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1970 Buick Wildcat Pickup & Rayson Craft drag boat - (built 2008 :: Buick build # 5 OF 6)
Number 5 in my series of '70 Buick Wildcat builds is this phantom pickup. I got the idea to build the Wildcat as a pickup while I was digging through the Model King / MPC '70 Pontiac Bonneville kit. The Bonneville is a convertible and I was planning to rob that kit for some parts to make a convertible Wildcat. While looking through the Bonneville I noticed the optional pickup bed parts in that kit and thought they might fit the Buick. A little eyeball engineering and I realized they could work - and the idea for this project was born.
Sometimes for my models I like to create a back story to give them a context. For this project I imagined GM building an El-camino style Buick pickup show car for the 1970 auto show circuit. Back then auto makers often built custom cars based on production models to draw attention to a new model. Since the Bonneville kit came with a Rayson Craft speed boat and trailer I thought it would also be cool if my show car was pulling a matching Buick powered speed boat.
To create the pickup I first took some measurements of the Bonneville's pickup parts and then transferred them to the Wildcat. The Pontiac's interior and pickup bed is molded as one piece so I cut them apart just behind the seats.
I decided to keep the Buick's windshield since it was already the proper width. I cut out the roof just behind the windshield on the Buick and then cut away the trunk area as well. Then I glued the new roof and pickup bed in place. The roof piece was a little too narrow so I built up some material using bondo along the upper part of the side windows to get the proper width. Actually, the Pontiac parts fit the contours of the Buick very well which is not too surprising seeing as how the basic understructure of the real cars is similar. The top features a kick up at the base of the roof which nicely matches the sweep of the body lines just aft of the doors.
I did make one change to the roof though. The entire Pontiac roof features a slant forward toward the windshield. I did a lot of grinding and sanding along the rear of the roof in order to level out the top.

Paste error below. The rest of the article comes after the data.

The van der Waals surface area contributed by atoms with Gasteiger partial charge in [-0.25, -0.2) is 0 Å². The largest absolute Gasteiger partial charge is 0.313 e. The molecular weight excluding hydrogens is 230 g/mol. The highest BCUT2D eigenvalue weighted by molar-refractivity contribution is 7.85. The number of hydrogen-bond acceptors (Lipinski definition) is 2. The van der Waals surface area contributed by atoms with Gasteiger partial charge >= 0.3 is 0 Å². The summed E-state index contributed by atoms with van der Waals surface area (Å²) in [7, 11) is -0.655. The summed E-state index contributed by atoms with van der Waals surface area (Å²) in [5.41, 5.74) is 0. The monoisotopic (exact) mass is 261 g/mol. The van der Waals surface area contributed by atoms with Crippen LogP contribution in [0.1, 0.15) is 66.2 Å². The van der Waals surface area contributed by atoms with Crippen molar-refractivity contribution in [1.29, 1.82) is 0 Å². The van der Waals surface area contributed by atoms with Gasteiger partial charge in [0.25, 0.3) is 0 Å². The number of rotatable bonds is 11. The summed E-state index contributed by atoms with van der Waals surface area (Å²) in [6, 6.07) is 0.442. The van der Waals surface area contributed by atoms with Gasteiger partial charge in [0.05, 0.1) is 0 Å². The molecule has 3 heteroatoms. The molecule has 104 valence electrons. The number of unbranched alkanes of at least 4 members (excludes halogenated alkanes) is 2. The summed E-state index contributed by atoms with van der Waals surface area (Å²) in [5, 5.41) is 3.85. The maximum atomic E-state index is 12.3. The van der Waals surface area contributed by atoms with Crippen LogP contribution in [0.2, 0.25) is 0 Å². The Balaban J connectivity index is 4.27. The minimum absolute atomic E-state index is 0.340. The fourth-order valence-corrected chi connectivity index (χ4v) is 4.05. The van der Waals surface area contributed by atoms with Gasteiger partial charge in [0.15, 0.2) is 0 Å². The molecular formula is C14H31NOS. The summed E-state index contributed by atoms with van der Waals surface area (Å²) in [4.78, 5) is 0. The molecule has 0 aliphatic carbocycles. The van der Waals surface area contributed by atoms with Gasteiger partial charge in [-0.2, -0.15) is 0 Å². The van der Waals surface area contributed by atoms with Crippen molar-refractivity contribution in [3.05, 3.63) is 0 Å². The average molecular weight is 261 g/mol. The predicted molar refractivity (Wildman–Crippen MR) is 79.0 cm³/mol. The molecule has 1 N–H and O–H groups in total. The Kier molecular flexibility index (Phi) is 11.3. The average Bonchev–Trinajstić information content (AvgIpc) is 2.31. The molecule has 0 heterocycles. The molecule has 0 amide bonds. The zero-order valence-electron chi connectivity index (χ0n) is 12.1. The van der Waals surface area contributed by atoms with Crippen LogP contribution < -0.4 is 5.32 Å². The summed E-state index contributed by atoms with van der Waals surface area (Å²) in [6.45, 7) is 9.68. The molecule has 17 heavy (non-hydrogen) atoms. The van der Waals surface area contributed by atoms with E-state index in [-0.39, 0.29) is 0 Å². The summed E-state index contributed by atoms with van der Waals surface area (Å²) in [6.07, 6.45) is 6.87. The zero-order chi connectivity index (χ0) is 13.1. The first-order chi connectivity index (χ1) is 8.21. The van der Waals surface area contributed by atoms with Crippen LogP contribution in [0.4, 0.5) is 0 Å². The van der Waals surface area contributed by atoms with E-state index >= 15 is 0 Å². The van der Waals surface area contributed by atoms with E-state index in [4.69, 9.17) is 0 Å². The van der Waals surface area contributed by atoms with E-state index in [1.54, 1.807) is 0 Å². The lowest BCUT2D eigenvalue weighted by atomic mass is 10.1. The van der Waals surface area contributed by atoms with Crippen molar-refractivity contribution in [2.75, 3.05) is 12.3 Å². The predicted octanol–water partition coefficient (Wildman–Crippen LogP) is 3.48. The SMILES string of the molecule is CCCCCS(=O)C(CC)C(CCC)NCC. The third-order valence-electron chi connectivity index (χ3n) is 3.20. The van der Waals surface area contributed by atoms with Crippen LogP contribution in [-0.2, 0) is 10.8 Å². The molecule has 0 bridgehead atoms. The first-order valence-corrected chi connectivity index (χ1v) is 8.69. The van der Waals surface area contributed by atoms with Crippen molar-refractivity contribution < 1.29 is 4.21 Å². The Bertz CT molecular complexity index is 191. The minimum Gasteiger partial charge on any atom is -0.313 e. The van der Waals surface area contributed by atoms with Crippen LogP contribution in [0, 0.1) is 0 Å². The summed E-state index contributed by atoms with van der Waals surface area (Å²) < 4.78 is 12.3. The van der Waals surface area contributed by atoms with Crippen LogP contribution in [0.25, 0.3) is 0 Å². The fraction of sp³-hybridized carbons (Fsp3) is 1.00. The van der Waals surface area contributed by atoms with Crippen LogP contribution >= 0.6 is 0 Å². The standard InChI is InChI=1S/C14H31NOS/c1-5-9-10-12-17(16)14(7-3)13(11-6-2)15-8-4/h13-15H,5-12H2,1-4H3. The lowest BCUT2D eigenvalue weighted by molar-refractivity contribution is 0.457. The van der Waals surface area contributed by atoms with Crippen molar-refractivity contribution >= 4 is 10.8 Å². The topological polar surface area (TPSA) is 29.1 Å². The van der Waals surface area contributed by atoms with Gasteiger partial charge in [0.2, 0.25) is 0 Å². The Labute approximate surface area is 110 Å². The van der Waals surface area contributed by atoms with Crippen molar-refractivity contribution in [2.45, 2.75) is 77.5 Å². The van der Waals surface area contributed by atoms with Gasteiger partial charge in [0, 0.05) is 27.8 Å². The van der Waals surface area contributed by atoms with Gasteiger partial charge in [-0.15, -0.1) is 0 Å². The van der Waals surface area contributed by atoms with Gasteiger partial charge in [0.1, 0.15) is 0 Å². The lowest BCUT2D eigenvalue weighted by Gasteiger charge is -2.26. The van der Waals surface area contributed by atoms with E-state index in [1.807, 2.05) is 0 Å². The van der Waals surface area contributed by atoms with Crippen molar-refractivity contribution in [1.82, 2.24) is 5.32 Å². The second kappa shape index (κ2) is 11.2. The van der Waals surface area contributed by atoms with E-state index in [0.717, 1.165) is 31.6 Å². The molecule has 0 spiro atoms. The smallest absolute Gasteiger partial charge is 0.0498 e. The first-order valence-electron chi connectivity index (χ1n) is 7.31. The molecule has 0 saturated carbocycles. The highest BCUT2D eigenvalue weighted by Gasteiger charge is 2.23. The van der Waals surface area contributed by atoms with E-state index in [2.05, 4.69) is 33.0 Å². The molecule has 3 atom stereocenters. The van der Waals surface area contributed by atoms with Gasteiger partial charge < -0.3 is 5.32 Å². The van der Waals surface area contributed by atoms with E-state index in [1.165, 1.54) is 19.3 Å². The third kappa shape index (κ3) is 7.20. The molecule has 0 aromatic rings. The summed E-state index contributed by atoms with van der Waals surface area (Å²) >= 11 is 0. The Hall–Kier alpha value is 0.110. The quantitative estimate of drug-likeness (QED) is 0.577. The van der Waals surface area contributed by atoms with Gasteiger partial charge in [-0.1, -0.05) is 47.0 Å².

In my back story I imagined Buick borrowing another styling trick from the Chevy playbook and creating hood vents similar to those found on 60's Super Sport models. To keep the styling correct for a Buick though I moved the chrome vents from the bottom of the front fenders to the top of the hood. To accomplish this trick I made an impression of the vents using aluminum foil. Then I filled the back side cavity with 5 minute epoxy. After the epoxy hardened, I trimmed out the shapes and had myself a pair of chrome vents for the hood. I then carefully sanded off the molded-in vents from the fenders. While I was at it I also removed all the molded in emblems for a smoother custom look.
For the interior I used the custom 2 seat interior from the Pontiac and modified it to accept the dash and front buckets from the Buick. I kept the detailing pretty simple on the interior and just added Detail Master dark red flocking for the floor after painting.
I wanted the car, trailer and boat to have a period correct 1970 look. For color I painted them with Tamiya metallic red. After the decals were applied everything was shot with a urethane clear and then finally the top of the Buick was sprayed with a textured semi-gloss black to represent a vinyl top.
The wheels are the optional Torque Thrust wheels found in the ancient AMT '68 Shelby GT500 kit. Using these wheels necessitated buying a second Shelby kit so I could get a matching set of wheels for the trailer but I thought it was worth it. The plating was stripped of these wheels and they were painted with various shades of Testors Metalizers to make them appear more realistic. The tires came from two Buick kits. I painted the redlines by hand.
The Pontiac kit also provided the scuba tank and vintage water skis which I used to dress up the bed.
The Rayson Craft drag boat and trailer were pretty much built right out of the Pontiac's box. One small change though was adding a different set of valve covers to the engine to make it look a little more like a 455 ci Buick motor.
For the boat I did want to do something a little special. It comes molded with a wood deck and after some thought I decided to make a set of custom decals for the wood decking rather than trying to paint it. This became one of the most time consuming challenges with the entire project.
First, I created some paper templates from the model and then scanned them into my computer. Next, I did a Google image search for photos of wood patterns and turned up some nice high resolution pics of wood flooring samples. I drug these into Photoshop and manipulated them into the right scale, color and shape that I wanted. I also created a matching wood deck floor for the Buick's pick up bed. I created the side panel art for the boat at the same time. It's not a replica of any particular boat but it's in the spirit of other drag boats I've seen from that era. This whole process took quite a while as there was a lot of back and forth trying to get the shapes to fit right before printing a final set of decals. Finally, after I had a fit I was happy with I printed the decals on a high quality ink jet printer using white decal paper from Bare Metal Co. The decals were then coated with a couple coats of Tamiya clear to waterproof them before applying them to the model.
I hadn't used this decal paper before and because the surface area of the decal was so big it was very delicate and tricky to work with. But with patience it ended up working fine.
Now that this project is completed I can get back to my original intent and build that Wildcat convertible.